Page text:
A claim against a director or manager for being party to reckless or fraudulent trading will be extinguished if not enforced within three years.
Is a claim against a director or manager for reckless or fraudulent trading by a company or close corporation subject to extinction by way of prescription?
Where a company or close corporation engages in the "reckless" or "fraudulent" carrying on of business, section 424 of the Companies Act 71 of 1973 and section 65 of the Close Corporations Act 69 of 1984 empower the court, on the application of a creditor, to declare those persons who knowingly took part in the managerial decisions authorising such reckless or fraudulent conduct to be personally liable for the debts of the company or close corporation.
In terms of new Companies Act 71 of 2008, which is not yet in force, a director or perceived officer of the Company is personally liable for costs, losses or damages which a company suffers or incurs, directly or indirectly, if that director has acquiesced in the carrying on of the company's business despite knowing that the Company is trading fraudulently, recklessly or in insolvent circumstances.
These statutory provisions will, in such circumstances, enable a company to recover such costs, losses or damages from such directors or officers or a creditor of a company or close corporation that has become insolvent to enforce the debt against those directors or managing members in their personal capacity.
In any situation, under current legislation, where the insolvency of a company or close corporation has resulted in irrecoverable debts, a creditor should therefore immediately investigate whether a case can be made for such a declaration of personal liability.
A vital question is - does a creditor's claim in this regard prescribe, that is to say, is it extinguished by law if it is not enforced within the three year prescriptive period? If so, when do those three years start running?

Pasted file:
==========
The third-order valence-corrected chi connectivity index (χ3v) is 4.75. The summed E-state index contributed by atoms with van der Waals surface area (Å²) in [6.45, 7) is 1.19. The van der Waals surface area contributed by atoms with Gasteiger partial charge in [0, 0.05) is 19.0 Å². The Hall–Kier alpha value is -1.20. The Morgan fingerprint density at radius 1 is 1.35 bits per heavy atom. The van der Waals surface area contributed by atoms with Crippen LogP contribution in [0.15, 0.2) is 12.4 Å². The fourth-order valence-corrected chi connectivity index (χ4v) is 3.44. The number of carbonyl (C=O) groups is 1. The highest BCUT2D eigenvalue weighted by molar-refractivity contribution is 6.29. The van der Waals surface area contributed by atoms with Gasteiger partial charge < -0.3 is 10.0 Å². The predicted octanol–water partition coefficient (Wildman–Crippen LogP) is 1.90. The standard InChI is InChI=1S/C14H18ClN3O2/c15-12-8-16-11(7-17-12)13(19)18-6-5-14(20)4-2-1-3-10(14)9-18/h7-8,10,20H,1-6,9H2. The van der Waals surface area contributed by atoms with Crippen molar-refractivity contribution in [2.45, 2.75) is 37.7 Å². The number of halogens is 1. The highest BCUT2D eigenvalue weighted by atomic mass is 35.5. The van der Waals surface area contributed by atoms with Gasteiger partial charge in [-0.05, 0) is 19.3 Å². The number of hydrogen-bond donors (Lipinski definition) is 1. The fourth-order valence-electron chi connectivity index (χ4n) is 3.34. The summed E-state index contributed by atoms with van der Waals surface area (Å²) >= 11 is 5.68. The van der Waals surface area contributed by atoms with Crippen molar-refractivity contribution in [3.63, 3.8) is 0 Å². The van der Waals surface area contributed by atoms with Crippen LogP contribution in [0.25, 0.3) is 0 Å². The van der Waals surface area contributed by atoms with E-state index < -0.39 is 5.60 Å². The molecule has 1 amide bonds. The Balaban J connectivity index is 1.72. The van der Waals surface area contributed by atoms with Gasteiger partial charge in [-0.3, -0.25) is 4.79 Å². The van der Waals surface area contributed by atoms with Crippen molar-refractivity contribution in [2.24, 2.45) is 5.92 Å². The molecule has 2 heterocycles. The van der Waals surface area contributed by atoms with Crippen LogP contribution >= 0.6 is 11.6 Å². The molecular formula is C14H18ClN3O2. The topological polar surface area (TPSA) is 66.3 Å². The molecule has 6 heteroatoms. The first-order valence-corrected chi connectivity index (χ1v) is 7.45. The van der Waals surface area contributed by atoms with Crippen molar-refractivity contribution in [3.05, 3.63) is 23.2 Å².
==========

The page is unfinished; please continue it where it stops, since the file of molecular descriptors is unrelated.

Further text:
The answers to these questions were provided in the judgement of the Cape High Court in the case of Burley Appliances Ltd v Grobbelaar 2004 (1) SA 602 (C).
In this case, the court held that section 64 of the Close Corporations Act and section 424(1) of the Companies Act 61 of 1973, referred to above, have the effect of creating a new right in favour of the creditors of a company or close corporation - namely a right to apply to court for a declaration of personal liability for the company's or the corporation's debts - and that this right comes into existence as soon as "it appears" that any business of the company is or was being carried on recklessly or fraudulently.
Section 12 of the Prescription Act of 1969 provides that the prescriptive period of three years does not commence running until the creditor has knowledge of the identity of the debtor and of the facts from which the debt arises, but that a creditor is deemed to have such knowledge if he could have acquired it by exercising reasonable care.
These are the principles which determine the time when the three year prescriptive period begins to run in respect of a claim that a company's directors or a cc's managers should be declared personally liable for its debts on the grounds that they were party to reckless or fraudulent trading.
In short, therefore, an unpaid creditor of an insolvent company or close corporation should immediately commence investigations to establish the identity of its directors or managers at the time the debt in question was incurred, and attempt to ascertain facts which establish that the company or cc had been carrying on business recklessly or fraudulently.
Usually, recklessness in this context is proved by showing that the debt in question was incurred at a time when the company was already insolvent, with no reasonable prospect of being able to pay any new debts.